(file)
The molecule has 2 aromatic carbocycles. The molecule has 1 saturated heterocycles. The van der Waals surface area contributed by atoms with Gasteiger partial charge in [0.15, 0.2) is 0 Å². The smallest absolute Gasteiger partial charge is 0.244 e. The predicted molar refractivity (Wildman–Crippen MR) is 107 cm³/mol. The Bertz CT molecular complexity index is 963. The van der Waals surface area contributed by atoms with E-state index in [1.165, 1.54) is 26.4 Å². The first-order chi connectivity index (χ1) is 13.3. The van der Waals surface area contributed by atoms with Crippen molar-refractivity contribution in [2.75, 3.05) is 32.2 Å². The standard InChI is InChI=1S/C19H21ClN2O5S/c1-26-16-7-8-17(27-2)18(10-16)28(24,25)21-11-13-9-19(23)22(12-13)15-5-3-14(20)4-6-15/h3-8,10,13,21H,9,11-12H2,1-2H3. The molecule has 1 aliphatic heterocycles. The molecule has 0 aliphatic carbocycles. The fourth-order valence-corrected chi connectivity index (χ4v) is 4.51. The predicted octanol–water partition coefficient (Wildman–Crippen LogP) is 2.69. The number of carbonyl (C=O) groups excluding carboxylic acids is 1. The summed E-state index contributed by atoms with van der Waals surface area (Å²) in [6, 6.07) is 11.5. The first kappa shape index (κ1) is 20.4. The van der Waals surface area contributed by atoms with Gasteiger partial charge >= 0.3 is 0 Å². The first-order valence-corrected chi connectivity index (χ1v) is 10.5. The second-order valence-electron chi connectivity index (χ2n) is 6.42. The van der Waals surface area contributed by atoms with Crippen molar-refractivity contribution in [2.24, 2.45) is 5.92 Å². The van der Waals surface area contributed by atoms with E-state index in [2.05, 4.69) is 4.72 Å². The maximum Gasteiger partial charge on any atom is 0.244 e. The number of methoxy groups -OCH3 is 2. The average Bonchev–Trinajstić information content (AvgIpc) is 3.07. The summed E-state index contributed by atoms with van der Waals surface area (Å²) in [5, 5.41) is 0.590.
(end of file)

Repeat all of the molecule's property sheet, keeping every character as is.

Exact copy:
The molecule has 2 aromatic carbocycles. The molecule has 1 saturated heterocycles. The van der Waals surface area contributed by atoms with Gasteiger partial charge in [0.15, 0.2) is 0 Å². The smallest absolute Gasteiger partial charge is 0.244 e. The predicted molar refractivity (Wildman–Crippen MR) is 107 cm³/mol. The Bertz CT molecular complexity index is 963. The van der Waals surface area contributed by atoms with E-state index in [1.165, 1.54) is 26.4 Å². The first-order chi connectivity index (χ1) is 13.3. The van der Waals surface area contributed by atoms with Crippen molar-refractivity contribution in [2.75, 3.05) is 32.2 Å². The standard InChI is InChI=1S/C19H21ClN2O5S/c1-26-16-7-8-17(27-2)18(10-16)28(24,25)21-11-13-9-19(23)22(12-13)15-5-3-14(20)4-6-15/h3-8,10,13,21H,9,11-12H2,1-2H3. The molecule has 1 aliphatic heterocycles. The molecule has 0 aliphatic carbocycles. The fourth-order valence-corrected chi connectivity index (χ4v) is 4.51. The predicted octanol–water partition coefficient (Wildman–Crippen LogP) is 2.69. The number of carbonyl (C=O) groups excluding carboxylic acids is 1. The summed E-state index contributed by atoms with van der Waals surface area (Å²) in [6, 6.07) is 11.5. The first kappa shape index (κ1) is 20.4. The van der Waals surface area contributed by atoms with Gasteiger partial charge >= 0.3 is 0 Å². The first-order valence-corrected chi connectivity index (χ1v) is 10.5. The second-order valence-electron chi connectivity index (χ2n) is 6.42. The van der Waals surface area contributed by atoms with Crippen molar-refractivity contribution in [2.24, 2.45) is 5.92 Å². The van der Waals surface area contributed by atoms with E-state index in [2.05, 4.69) is 4.72 Å². The maximum Gasteiger partial charge on any atom is 0.244 e. The number of methoxy groups -OCH3 is 2. The average Bonchev–Trinajstić information content (AvgIpc) is 3.07. The summed E-state index contributed by atoms with van der Waals surface area (Å²) in [5, 5.41) is 0.590.